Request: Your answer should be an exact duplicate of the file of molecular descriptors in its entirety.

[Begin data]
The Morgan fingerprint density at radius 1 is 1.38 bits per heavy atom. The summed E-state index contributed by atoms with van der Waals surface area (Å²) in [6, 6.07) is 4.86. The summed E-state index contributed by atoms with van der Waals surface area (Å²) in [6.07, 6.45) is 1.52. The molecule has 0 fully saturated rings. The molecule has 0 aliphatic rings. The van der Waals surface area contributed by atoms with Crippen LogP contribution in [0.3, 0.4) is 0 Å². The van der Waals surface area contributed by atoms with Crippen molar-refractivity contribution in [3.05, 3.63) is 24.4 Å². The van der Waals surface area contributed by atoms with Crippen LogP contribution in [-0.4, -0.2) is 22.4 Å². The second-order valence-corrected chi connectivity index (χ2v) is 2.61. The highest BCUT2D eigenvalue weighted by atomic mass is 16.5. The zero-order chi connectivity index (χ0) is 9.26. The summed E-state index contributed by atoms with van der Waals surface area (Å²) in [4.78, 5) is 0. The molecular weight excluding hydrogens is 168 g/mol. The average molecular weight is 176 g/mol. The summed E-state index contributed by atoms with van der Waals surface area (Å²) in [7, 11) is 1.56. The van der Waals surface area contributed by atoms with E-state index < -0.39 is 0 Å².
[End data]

The Morgan fingerprint density at radius 1 is 1.38 bits per heavy atom. The summed E-state index contributed by atoms with van der Waals surface area (Å²) in [6, 6.07) is 4.86. The summed E-state index contributed by atoms with van der Waals surface area (Å²) in [6.07, 6.45) is 1.52. The molecule has 0 fully saturated rings. The molecule has 0 aliphatic rings. The van der Waals surface area contributed by atoms with Crippen LogP contribution in [0.3, 0.4) is 0 Å². The van der Waals surface area contributed by atoms with Crippen molar-refractivity contribution in [3.05, 3.63) is 24.4 Å². The van der Waals surface area contributed by atoms with Crippen LogP contribution in [-0.4, -0.2) is 22.4 Å². The second-order valence-corrected chi connectivity index (χ2v) is 2.61. The highest BCUT2D eigenvalue weighted by atomic mass is 16.5. The zero-order chi connectivity index (χ0) is 9.26. The summed E-state index contributed by atoms with van der Waals surface area (Å²) in [4.78, 5) is 0. The molecular weight excluding hydrogens is 168 g/mol. The average molecular weight is 176 g/mol. The summed E-state index contributed by atoms with van der Waals surface area (Å²) in [7, 11) is 1.56. The van der Waals surface area contributed by atoms with E-state index < -0.39 is 0 Å².